Old Moley-man, three coats, two waistcoats,
jumpers, vests layered back to a museum
of skin, festering, bagged up in ruined corduroy,
his boots, one grey, one brown, both soles
curled under dirt-scarred, nomad’s toes –
he dances in the park. With eyes closed,
struts his stuff and promenades,
a waltz, a quickstep, cuts some rug
and rock ‘n’ rolls, his jive and twist
compelling flies, semibreves around his head –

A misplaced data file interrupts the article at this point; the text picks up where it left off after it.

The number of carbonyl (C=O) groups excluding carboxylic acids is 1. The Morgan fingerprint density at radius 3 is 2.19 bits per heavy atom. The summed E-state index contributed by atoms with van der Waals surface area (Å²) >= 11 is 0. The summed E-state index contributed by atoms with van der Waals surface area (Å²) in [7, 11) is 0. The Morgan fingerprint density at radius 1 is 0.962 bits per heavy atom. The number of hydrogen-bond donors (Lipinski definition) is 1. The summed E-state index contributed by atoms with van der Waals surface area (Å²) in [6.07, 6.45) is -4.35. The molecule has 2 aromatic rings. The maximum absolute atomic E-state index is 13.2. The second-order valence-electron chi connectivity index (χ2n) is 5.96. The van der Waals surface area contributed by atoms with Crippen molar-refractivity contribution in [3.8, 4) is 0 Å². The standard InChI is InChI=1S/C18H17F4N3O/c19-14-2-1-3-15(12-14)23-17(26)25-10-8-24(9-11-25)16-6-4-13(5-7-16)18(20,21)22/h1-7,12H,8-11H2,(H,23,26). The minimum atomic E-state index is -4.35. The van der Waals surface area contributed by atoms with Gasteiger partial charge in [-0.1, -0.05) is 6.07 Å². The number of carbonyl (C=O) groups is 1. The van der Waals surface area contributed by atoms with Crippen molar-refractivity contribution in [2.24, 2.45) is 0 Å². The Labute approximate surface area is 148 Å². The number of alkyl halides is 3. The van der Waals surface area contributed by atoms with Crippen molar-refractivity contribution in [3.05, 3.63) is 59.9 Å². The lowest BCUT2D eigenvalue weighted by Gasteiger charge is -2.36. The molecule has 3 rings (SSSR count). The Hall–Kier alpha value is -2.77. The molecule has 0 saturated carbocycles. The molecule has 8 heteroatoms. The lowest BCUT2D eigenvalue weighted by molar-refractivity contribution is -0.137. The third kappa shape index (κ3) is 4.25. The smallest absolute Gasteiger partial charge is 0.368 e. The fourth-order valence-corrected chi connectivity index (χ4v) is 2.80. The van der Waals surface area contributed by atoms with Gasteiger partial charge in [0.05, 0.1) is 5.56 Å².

his stench tolls through the wooded square.
He stumbles, stops, dry as a broken bottle,
soul drained, a desert of old dreams,
new sorrows, sits on a bench, his breath
a toxic smog, until the sun demists the view.
He rests, forlorn as torn up letters
fretting on the breeze. Passers-by tune out
when he thunders godless hymns,
his mouth a caved in hovel, humming,
whistling when he can’t remember words.
He’s entertaining strangers for odd coins
rolled downwind to the ragged cockle of his hat.
There’s no applause.